Rating: 3.5/5.0
DR: 6 | Format Reviewed: 320 kbps mp3
Label: Rockshots Records
Releases Worldwide: October 22nd, 2016

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  • Darren

    The ‘Black Halo-era Kamelot’ comparison has piqued my interest – will definitely be checking this out.

    My love for The Black Halo is unhealthy.

    • Oscar Albretsen

      I adore Black Halo. This embedded track sounded nothing like it, though.

      • Exitium

        The vocals have a harsher Roy Khan quality to them.

    • Ferrous Beuller

      There’s nothing unhealthy about Black Halo! The embedded track, ironically, isn’t the best representation of the album, but you should definitely check them out!

  • Eldritch Elitist

    Is it just me, or is power metal on a serious decline? I can’t think of a crummier year that the genre has ever had. There have been very few releases, and none of them are great. I’ll definitely check this out based on the embedded track though. Good review, it gave me a good feel of what to expect from the whole album.

    • Juan Manuel Pinto Guerra

      And here comes the part when someone writes down a list of great Power Metal releases of 2016. Anyone?

      • Thraeg

        I can’t argue with it being a down year for power metal. The only two albums I’d call “great” (Dark Forest – Beyond the Veil and Myrath – Legacy) are hybrids arguably closer to their other parent genre.

        But there’s been a reasonable stream of “good” albums. I’ve personally enjoyed the releases from:

        Helion Prime
        Eternity’s End
        Iron Savior
        Rhapsody of Fire
        Arrayan Path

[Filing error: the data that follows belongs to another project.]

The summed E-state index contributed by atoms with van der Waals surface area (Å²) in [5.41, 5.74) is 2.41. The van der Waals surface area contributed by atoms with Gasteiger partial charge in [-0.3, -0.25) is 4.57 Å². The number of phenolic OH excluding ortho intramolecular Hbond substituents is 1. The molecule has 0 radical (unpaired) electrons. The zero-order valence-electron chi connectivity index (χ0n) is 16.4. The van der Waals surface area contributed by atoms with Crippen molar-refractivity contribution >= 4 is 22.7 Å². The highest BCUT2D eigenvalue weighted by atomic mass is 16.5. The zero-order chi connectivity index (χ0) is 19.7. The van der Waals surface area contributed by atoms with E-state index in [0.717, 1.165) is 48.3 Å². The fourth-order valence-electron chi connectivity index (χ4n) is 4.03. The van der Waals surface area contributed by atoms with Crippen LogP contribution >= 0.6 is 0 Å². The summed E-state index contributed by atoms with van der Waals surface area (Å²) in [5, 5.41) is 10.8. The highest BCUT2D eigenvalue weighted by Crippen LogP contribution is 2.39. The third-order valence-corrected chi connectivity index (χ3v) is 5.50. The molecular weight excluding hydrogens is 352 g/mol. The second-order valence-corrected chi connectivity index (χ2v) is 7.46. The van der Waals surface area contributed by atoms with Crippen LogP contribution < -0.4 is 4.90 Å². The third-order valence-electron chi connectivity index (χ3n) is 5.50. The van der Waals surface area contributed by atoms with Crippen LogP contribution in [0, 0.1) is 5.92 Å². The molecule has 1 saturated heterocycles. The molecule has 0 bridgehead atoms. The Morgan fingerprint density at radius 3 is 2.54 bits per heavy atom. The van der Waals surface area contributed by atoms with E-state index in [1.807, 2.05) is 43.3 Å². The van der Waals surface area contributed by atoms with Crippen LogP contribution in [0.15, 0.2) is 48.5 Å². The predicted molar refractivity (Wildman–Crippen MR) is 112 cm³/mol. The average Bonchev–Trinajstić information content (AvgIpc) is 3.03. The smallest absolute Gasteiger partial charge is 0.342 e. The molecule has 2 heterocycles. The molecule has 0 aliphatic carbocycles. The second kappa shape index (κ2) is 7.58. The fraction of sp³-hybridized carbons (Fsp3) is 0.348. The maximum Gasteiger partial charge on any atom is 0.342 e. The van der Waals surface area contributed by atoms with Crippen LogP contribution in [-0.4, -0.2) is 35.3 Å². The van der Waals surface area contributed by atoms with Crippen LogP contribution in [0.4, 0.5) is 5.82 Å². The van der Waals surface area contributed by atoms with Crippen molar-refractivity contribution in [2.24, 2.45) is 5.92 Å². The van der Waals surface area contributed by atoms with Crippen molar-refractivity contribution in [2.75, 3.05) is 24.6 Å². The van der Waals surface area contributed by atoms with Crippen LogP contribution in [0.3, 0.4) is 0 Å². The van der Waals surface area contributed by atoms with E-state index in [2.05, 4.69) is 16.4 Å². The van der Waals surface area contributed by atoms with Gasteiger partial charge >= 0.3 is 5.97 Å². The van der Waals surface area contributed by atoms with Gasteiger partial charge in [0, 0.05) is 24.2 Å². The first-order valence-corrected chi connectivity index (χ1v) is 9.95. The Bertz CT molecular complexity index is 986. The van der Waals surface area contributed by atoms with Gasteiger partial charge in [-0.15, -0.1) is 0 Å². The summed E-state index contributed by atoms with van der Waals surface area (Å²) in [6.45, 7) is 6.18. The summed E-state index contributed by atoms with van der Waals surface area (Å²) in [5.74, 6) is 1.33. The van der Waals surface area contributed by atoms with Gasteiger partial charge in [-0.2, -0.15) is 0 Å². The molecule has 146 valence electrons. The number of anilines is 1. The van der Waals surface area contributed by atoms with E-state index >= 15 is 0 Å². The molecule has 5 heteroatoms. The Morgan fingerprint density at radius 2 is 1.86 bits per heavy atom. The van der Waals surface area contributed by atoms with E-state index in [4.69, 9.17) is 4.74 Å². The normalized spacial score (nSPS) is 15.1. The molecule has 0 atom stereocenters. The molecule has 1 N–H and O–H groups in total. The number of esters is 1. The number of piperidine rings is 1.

Expired Utopia

        Probably a ton more out there that I haven’t heard, too.

        • Eldritch Elitist

          There’s a couple of those that I haven’t heard yet so I’ll check them out. I totally forgot that Helion Prime album was a 2016 release though! What a neat little record.

          • Juan Manuel Pinto Guerra

            And crazy cover art to boot!

        • Anarchist

          I love the new Whispered album

        • Anarchist

          I should also add that I thought Dynazty’s Titanic Mass was pretty good

    • Oscar Albretsen

      I think it may be trying to get more technical, which is detracting from some of its best elements. I agree that it does unfortunately seem to be on a decline.

  • By my God, are we gonna cram in yet another excellent debut record in 2016? Well, why the hell not, this year has been full of them, the more the merrier.

    The embedded track was quite nice, will most certainly check it out


    Don’t forget crunkcore and crabcore!

    • Reese Burns

      Krunkcore..? I hope, with every fibre of my being, that that’s not a real thing,

      • dedseed1

        Who could forget Brokencyde? The poster boys of crunkcore. Terrible, terrible shit..

  • Juan Manuel Pinto Guerra

    That band name is the Blackgaze-iest band name ever. Yet it’s not a Blackgaze band.

    • Oscar Albretsen

      Um, okay.

  • Juan Manuel Pinto Guerra

    The embedded track feels way longer than it actually is.

    • Oscar Albretsen

      Agreed. Just kept listening hoping something would catch my interest, but nothing ever did.

  • Phil Daly

    I don’t like Blind Guardian…

    • Gage

      Same. Power metal just makes me cringe

    • I like power metal, but Blind Guardian doesn’t hold my interest. Besides, it often feels more like thrash or folk. You want power, duh you go with MANOWAR.

      • Ferrous Beuller


  • jetblindracos

    Hearing some Dio-esque phrasing there!

  • Bart the Repairman

    Wait, aren’t over-colored, detailed illustrations and shiny, metallic 3D letters obligatory on power metal covers?

  • David Scott McBee

    I would just like to say thanks to all for your kind words . David Scott McBee BYFOS

    • Ferrous Beuller

      You’re very welcome! Great debut and I’ll be keeping my eye out for what’s next.

  • Better or worse than White Wizzard? Isn’t that really all we want to know? Power metal should be judged by that album, forever.

  • Thorbjørn Thaarup

    Just want to inform you all that Helloween is the best band ever. In case you didn’t know. Don’t thank me.